Andreas Kalvos is one of Greece’s emblematic poets and a strong force in Greek literature.
Kalvos wrote patriotic poetry inspired by the Greek revolution.
He was a Philhellene through and through and his activity as an Italian Carbonaro sent him into life-long exile, constantly on the run.
The Greek Herald gives you five things you need to know about the 19th century Zakynthos-born poet on the 152nd anniversary of his death.
He left everything behind to follow his father to Italy
Kalvos was born on 1 April 1792 in the then-Venetian island of Zakynthos. He was born into an aristocratic and well-off family, to mother Andriani Roukani and father Ioannis Kalvos. Mrs. Roukani and Mr. Kalvos split, leaving 9-year-old Kalvos and his brother Nikolaos to follow their father to Livorno in Italy. His parents’ decision to separate resulted in the poet leaving his birthplace, his first teacher, Antonios Martelaos, and, most importantly, his mother, who remained in Zakynthos.
His first work – Hymn to Napoleon – is an antiwar poem
Andreas Kalvos was a Greek poet of the Romantic school. Kalvos took his first steps as Ugo Foscolo’s student and Italian Neoclassical tragic writer. He subsequently transformed from an Italian to Greek poet within the environment of London philhellenism.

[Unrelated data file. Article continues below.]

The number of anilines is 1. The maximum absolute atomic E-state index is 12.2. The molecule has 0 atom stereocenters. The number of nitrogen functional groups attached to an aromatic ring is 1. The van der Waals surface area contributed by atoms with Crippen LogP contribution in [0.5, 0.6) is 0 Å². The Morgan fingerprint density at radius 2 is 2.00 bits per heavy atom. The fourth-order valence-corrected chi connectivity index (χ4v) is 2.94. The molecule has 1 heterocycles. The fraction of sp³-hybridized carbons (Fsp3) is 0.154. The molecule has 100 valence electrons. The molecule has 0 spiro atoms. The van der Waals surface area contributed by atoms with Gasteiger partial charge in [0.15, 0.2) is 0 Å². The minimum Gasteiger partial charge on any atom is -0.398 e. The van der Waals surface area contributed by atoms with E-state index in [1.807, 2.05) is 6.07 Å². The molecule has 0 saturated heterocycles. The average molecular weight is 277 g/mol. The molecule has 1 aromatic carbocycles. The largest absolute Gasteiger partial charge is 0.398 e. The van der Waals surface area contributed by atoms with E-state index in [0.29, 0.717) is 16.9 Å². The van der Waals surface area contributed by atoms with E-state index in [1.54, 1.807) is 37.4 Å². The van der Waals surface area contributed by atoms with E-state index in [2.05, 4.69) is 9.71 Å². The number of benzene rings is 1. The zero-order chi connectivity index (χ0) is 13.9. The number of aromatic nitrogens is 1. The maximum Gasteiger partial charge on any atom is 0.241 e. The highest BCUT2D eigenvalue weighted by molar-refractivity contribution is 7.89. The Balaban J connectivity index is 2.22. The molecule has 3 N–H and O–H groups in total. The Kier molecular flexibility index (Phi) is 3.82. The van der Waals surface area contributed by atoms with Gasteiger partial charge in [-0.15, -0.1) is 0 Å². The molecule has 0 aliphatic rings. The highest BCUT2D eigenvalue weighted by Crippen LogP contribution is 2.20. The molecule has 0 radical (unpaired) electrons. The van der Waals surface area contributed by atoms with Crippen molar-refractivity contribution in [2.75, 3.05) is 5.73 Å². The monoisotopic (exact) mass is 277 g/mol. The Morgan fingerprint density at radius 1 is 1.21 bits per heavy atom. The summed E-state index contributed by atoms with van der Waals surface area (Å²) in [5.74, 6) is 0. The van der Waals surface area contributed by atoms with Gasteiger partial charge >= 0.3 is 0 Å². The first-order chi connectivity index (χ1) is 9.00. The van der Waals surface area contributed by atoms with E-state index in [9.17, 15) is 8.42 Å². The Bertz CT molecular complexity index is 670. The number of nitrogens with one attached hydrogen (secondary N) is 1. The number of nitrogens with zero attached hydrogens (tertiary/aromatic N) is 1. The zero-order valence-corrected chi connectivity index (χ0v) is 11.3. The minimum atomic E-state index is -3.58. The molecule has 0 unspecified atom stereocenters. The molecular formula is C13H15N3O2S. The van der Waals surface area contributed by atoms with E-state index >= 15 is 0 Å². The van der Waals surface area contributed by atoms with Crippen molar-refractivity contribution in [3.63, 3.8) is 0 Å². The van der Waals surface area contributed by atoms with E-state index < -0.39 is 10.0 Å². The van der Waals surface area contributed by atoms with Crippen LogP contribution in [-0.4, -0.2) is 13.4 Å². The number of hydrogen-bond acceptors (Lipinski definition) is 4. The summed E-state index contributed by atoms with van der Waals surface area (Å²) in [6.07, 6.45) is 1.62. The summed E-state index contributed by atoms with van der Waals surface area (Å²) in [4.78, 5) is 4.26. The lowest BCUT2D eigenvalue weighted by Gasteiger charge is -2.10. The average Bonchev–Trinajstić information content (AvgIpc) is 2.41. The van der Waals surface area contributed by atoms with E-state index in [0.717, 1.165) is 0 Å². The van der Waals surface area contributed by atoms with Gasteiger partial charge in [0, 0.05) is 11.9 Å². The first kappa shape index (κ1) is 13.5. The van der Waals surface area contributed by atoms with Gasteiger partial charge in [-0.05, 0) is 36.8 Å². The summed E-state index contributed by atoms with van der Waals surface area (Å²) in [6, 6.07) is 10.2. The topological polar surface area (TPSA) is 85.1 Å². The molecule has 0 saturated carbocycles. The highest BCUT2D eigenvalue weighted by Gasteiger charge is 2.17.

He was a political refugee
Kalvos was involved with the national liberation movement of the Carbonari. His activities in Florentine and Roman revolutionary circles resulted in him being deported from Tuscany on 23rd April 1821. He headed for Geneva, a shelter for persecuted Italian political refugees. There he benefitted from the support of the Philhellenic Committee of Geneva, which helped Greek refugees reach Switzerland. His capacity for writing mixed with his revolutionary activity, resulting in the composing of twenty exceptional Odes that comprise the poet’s legacy to the Struggle of the Greeks.
He followed Italian poet Ugo Foscolo into exile
In 1815, Italian writer Ugo Foscolo went into exile in Zurich to avoid possible arrest by the Austrian authorities and Kalvos followed him, passing through Geneva first for a while. They would both soon abandon Switzerland for London, which functioned as a refuge for political refugees from Europe. Kalvos made friends with British philhellenes and Italian political exiles — especially through the Italian-language periodical L’Ape Italiana a Londra. He gave lectures on the subject of the Greek language and wrote his first Greek ode, which would be published independently in 1819 as ‘Hope of a Homeland’.
He lies in the Museum of Solomos & Other Eminent People of Zakynthos
Kalvos died aged 77 of pneumonia in 1869 and was buried in Keddington, England. 100 years later, his remains were transported to his homeland of Zakynthos, and, from 1968, have been stored in the specially designed mausoleum at the Museum of Solomos and Other Eminent People of Zakynthos, together with the remains of Dionysios Solomos.